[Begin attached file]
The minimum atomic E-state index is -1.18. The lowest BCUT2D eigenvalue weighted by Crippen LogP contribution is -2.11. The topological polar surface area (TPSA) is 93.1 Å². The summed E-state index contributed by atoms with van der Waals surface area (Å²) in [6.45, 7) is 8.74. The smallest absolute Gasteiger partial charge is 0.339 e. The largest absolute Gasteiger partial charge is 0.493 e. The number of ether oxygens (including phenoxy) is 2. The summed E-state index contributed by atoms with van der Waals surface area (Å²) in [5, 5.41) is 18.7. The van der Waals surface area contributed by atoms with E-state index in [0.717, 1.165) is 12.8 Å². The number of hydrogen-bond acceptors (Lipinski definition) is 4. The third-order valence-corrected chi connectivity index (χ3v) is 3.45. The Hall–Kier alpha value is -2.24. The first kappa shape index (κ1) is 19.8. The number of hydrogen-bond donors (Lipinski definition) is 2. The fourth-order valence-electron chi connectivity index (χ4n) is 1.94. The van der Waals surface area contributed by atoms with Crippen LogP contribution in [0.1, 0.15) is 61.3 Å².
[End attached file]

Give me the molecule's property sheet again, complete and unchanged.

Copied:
The minimum atomic E-state index is -1.18. The lowest BCUT2D eigenvalue weighted by Crippen LogP contribution is -2.11. The topological polar surface area (TPSA) is 93.1 Å². The summed E-state index contributed by atoms with van der Waals surface area (Å²) in [6.45, 7) is 8.74. The smallest absolute Gasteiger partial charge is 0.339 e. The largest absolute Gasteiger partial charge is 0.493 e. The number of ether oxygens (including phenoxy) is 2. The summed E-state index contributed by atoms with van der Waals surface area (Å²) in [5, 5.41) is 18.7. The van der Waals surface area contributed by atoms with E-state index in [0.717, 1.165) is 12.8 Å². The number of hydrogen-bond acceptors (Lipinski definition) is 4. The third-order valence-corrected chi connectivity index (χ3v) is 3.45. The Hall–Kier alpha value is -2.24. The first kappa shape index (κ1) is 19.8. The number of hydrogen-bond donors (Lipinski definition) is 2. The fourth-order valence-electron chi connectivity index (χ4n) is 1.94. The van der Waals surface area contributed by atoms with Crippen LogP contribution in [0.1, 0.15) is 61.3 Å².